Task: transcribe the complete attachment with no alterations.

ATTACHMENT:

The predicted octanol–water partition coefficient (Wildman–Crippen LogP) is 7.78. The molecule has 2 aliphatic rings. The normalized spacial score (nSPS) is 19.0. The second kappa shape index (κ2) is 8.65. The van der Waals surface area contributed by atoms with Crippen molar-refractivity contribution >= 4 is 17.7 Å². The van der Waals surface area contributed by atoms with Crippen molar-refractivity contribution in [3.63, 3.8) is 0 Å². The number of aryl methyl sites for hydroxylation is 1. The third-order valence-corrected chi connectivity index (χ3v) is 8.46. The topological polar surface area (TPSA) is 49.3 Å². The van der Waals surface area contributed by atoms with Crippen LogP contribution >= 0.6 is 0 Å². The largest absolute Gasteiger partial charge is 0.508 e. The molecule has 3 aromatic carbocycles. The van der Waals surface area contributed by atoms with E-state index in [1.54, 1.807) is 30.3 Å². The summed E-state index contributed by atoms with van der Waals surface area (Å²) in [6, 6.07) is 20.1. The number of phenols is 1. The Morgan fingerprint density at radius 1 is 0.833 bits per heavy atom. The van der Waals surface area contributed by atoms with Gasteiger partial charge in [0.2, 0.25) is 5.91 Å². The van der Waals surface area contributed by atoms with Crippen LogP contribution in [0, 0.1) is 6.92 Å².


The predicted octanol–water partition coefficient (Wildman–Crippen LogP) is 7.78. The molecule has 2 aliphatic rings. The normalized spacial score (nSPS) is 19.0. The second kappa shape index (κ2) is 8.65. The van der Waals surface area contributed by atoms with Crippen molar-refractivity contribution >= 4 is 17.7 Å². The van der Waals surface area contributed by atoms with Crippen molar-refractivity contribution in [3.63, 3.8) is 0 Å². The number of aryl methyl sites for hydroxylation is 1. The third-order valence-corrected chi connectivity index (χ3v) is 8.46. The topological polar surface area (TPSA) is 49.3 Å². The van der Waals surface area contributed by atoms with Crippen LogP contribution >= 0.6 is 0 Å². The largest absolute Gasteiger partial charge is 0.508 e. The molecule has 3 aromatic carbocycles. The van der Waals surface area contributed by atoms with E-state index in [1.54, 1.807) is 30.3 Å². The summed E-state index contributed by atoms with van der Waals surface area (Å²) in [6, 6.07) is 20.1. The number of phenols is 1. The Morgan fingerprint density at radius 1 is 0.833 bits per heavy atom. The van der Waals surface area contributed by atoms with Gasteiger partial charge in [0.2, 0.25) is 5.91 Å². The van der Waals surface area contributed by atoms with Crippen LogP contribution in [0, 0.1) is 6.92 Å².